First lady, Sheryl Crow expected at Nashville shooting vigil
First lady Jill Biden and Sheryl Crow were among those expected to attend a candlelight vigil Wednesday in memory of the three children and three adults killed in a shooting at a private Christian school in Nashville.
Crow was scheduled to perform, along with fellow musicians Margo Price and Ketch Secor, the Nashville mayor’s office said in a news release.
The lineup also listed civic leaders, including Mayor John Cooper and Police Chief John Drake.
Cooper said the vigil would "honor the lives of the victims and lift up the survivors and families" of the Covenant School.
Earlier in the day, Pope Francis sent his condolences to the city and offered prayers to those affected by the violence. In a telegram, Francis asked Nashville Bishop J. Mark Spalding to convey the assurance of his prayers.
Police have said a 28-year-old former student drove up to the school Monday morning, shot out the glass doors and gunned down three 9-year-olds, a custodian, a substitute teacher and the head of the school.
Authorities have not yet determined the shooter's motive but said the assailant <a href="https://apnews.com/article/nashville-school-shooting-covenant-school-03aa394109a5e682877403c0c3e52aa7">did not target specific victims</a>.
The dead children were identified as Evelyn Dieckhaus, Hallie Scruggs and William Kinney. The adults killed were Katherine Koonce, 60, the head of the school; substitute teacher Cynthia Peak, 61; and custodian Mike Hill, also 61.
Among the featured performers at the vigil, Price has been particularly vocal about Tennessee Gov. Bill Lee’s position on <a href="https://apnews.com/6192267a5ef5791416adda36667d287b">state gun laws</a>, having tweeted in response to shooting: "Our children are dying and being shot in school but you’re more worried about drag queens than smart gun laws? You have blood on your hands."
Lee said late Tuesday that Peak was a close friend of his wife, Maria, and that the two had been planning to meet for dinner after Peak’s work that day.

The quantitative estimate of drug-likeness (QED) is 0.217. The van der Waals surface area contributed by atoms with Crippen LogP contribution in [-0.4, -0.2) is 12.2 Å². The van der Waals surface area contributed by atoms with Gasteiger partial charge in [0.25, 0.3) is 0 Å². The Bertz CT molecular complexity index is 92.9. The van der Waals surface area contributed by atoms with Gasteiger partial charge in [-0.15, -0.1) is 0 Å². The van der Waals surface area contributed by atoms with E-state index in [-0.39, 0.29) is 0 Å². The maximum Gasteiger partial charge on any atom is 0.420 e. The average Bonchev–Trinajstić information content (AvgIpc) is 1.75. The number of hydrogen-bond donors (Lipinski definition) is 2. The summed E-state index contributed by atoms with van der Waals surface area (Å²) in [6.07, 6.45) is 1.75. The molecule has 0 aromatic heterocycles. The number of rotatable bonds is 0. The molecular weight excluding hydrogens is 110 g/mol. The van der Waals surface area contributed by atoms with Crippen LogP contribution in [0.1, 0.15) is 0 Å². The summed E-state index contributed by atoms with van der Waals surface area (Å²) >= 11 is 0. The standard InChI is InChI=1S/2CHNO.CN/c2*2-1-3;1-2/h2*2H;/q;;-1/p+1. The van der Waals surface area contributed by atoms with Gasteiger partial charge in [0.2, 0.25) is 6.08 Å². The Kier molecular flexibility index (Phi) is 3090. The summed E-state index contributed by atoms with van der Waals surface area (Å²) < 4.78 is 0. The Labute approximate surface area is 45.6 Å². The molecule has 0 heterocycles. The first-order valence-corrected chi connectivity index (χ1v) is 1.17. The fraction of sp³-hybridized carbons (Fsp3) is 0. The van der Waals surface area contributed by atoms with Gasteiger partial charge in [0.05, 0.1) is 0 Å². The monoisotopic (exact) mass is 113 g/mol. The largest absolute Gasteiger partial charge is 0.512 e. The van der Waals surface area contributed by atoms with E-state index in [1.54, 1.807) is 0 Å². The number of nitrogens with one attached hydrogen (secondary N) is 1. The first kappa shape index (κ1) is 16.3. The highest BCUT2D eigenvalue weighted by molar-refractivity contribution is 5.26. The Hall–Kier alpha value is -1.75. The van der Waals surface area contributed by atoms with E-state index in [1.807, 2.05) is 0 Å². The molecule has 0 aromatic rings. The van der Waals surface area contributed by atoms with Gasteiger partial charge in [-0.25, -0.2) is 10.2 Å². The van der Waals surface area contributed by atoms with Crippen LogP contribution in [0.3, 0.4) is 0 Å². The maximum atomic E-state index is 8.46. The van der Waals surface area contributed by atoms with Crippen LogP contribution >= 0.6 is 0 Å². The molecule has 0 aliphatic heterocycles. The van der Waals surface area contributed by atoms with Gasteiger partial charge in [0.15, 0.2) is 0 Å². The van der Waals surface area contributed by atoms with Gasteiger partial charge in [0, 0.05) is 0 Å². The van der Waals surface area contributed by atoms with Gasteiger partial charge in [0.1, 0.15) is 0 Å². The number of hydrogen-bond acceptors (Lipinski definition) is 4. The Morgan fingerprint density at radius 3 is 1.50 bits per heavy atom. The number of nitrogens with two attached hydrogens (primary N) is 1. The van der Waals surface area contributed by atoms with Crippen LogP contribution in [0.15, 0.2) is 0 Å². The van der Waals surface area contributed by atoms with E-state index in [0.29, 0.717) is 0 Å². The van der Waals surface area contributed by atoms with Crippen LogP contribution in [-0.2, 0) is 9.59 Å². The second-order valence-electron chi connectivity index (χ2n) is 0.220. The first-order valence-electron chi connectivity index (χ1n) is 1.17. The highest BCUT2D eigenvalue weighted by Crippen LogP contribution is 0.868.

"Maria woke up this morning without one of her best friends," Lee said in a video statement, adding that his wife once taught with Peak and Koonce. The women, he said, "have been family friends for decades."
The shooting led to an outpouring of prayers and support.
"As pundits and politicians try to make sense out of the senseless, we’re not really asking why. We know why - we live in a broken, fallen world," said Pastor George Grant, a leader with the Nashville Presbytery. The church linked to the school is a member of the presbytery, which includes congregations in middle Tennessee and southwestern Kentucky.
In a <a href="https://gospelreformation.net/light-to-dispel-darkness/">blog post</a> published Wednesday, Grant recounted how notifications about an active shooter at the school interrupted a presbytery planning meeting that included Chad Scruggs, Covenant Presbyterian Church pastor and father of one of the shooting victims.
"We emptied into the hallway, stricken, eyes clouded with unbelief, horror and grief. ... Our worst fears were realized," Grant wrote.
Police said the shooter, whom they identified as Audrey Hale, was under a doctor’s care for an undisclosed emotional disorder and was not on the radar of police before the attack.
Police have given unclear information on Hale’s gender.
For hours Monday, police identified the shooter as a woman. Later in the day, the police chief said Hale was transgender. In an email Tuesday, a police spokesperson said Hale "was assigned female at birth" but used masculine pronouns on a social media profile.
Maria Colomy, a former teacher at the Nossi College of Art & Design in Nashville, recalled Hale as a talented artist while a student in Colomy’s social media class in 2017. Colomy remembered Hale "going above and beyond" on projects and being "one of the students I expected to have a job right away."
She said she saw postings on Facebook during the past year in which Hale wrote about the death of a romantic partner and asked to be called by a male name and male pronouns.
Hale had "been very publicly grieving" on Facebook, Colomy said. "It was during that grief (Hale) said, ’In this person’s honor, I am going to be the person who I want to be, and I want to be called Aiden.'"
On Hale’s first day at the Nossi School, Colomy said she saw Hale become frustrated while trying to log into the student portal and start to cry.
"I went up to (Hale) and said, ‘Hey, if you need to step out, it’s totally OK,'" Colomy said. But after that, Colomy said Hale began to feel safe at school and "really started thriving."
In other developments Wednesday, Nashville city officials declined to immediately release the 911 calls related to the shooting because of the ongoing investigation.